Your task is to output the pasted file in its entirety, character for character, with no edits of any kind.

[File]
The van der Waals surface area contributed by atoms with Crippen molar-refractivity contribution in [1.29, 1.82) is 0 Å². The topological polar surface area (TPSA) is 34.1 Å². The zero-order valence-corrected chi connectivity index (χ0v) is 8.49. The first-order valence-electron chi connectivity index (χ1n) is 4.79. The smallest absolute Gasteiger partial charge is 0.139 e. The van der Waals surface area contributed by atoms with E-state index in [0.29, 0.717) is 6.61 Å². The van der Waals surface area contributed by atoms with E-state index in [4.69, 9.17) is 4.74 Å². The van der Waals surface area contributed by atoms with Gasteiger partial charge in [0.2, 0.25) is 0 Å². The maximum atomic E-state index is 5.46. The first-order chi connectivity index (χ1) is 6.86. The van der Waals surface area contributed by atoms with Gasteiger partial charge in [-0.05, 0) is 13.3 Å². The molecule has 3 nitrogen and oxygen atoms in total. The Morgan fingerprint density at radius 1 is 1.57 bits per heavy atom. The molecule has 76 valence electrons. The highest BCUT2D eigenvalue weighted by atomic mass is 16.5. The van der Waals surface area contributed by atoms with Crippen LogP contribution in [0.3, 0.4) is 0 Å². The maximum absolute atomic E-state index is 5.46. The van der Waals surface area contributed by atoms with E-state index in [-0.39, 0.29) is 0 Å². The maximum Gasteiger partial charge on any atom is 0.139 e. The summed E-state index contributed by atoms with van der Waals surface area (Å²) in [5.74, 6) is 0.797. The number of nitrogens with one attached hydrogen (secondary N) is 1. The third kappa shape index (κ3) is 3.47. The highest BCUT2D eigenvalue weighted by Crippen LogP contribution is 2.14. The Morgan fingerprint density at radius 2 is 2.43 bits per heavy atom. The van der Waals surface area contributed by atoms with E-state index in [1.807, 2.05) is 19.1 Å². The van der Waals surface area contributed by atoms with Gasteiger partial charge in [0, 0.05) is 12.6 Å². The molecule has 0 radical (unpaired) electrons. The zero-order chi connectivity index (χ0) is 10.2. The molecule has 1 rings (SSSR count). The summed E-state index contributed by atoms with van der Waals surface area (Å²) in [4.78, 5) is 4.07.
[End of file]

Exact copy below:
The van der Waals surface area contributed by atoms with Crippen molar-refractivity contribution in [1.29, 1.82) is 0 Å². The topological polar surface area (TPSA) is 34.1 Å². The zero-order valence-corrected chi connectivity index (χ0v) is 8.49. The first-order valence-electron chi connectivity index (χ1n) is 4.79. The smallest absolute Gasteiger partial charge is 0.139 e. The van der Waals surface area contributed by atoms with E-state index in [0.29, 0.717) is 6.61 Å². The van der Waals surface area contributed by atoms with E-state index in [4.69, 9.17) is 4.74 Å². The van der Waals surface area contributed by atoms with Gasteiger partial charge in [0.2, 0.25) is 0 Å². The maximum atomic E-state index is 5.46. The first-order chi connectivity index (χ1) is 6.86. The van der Waals surface area contributed by atoms with Gasteiger partial charge in [-0.05, 0) is 13.3 Å². The molecule has 3 nitrogen and oxygen atoms in total. The Morgan fingerprint density at radius 1 is 1.57 bits per heavy atom. The molecule has 76 valence electrons. The highest BCUT2D eigenvalue weighted by atomic mass is 16.5. The van der Waals surface area contributed by atoms with Crippen LogP contribution in [0.3, 0.4) is 0 Å². The maximum absolute atomic E-state index is 5.46. The van der Waals surface area contributed by atoms with E-state index in [-0.39, 0.29) is 0 Å². The maximum Gasteiger partial charge on any atom is 0.139 e. The summed E-state index contributed by atoms with van der Waals surface area (Å²) in [5.74, 6) is 0.797. The number of nitrogens with one attached hydrogen (secondary N) is 1. The third kappa shape index (κ3) is 3.47. The highest BCUT2D eigenvalue weighted by Crippen LogP contribution is 2.14. The Morgan fingerprint density at radius 2 is 2.43 bits per heavy atom. The van der Waals surface area contributed by atoms with E-state index in [1.807, 2.05) is 19.1 Å². The van der Waals surface area contributed by atoms with Gasteiger partial charge in [0, 0.05) is 12.6 Å². The molecule has 0 radical (unpaired) electrons. The zero-order chi connectivity index (χ0) is 10.2. The molecule has 1 rings (SSSR count). The summed E-state index contributed by atoms with van der Waals surface area (Å²) in [4.78, 5) is 4.07.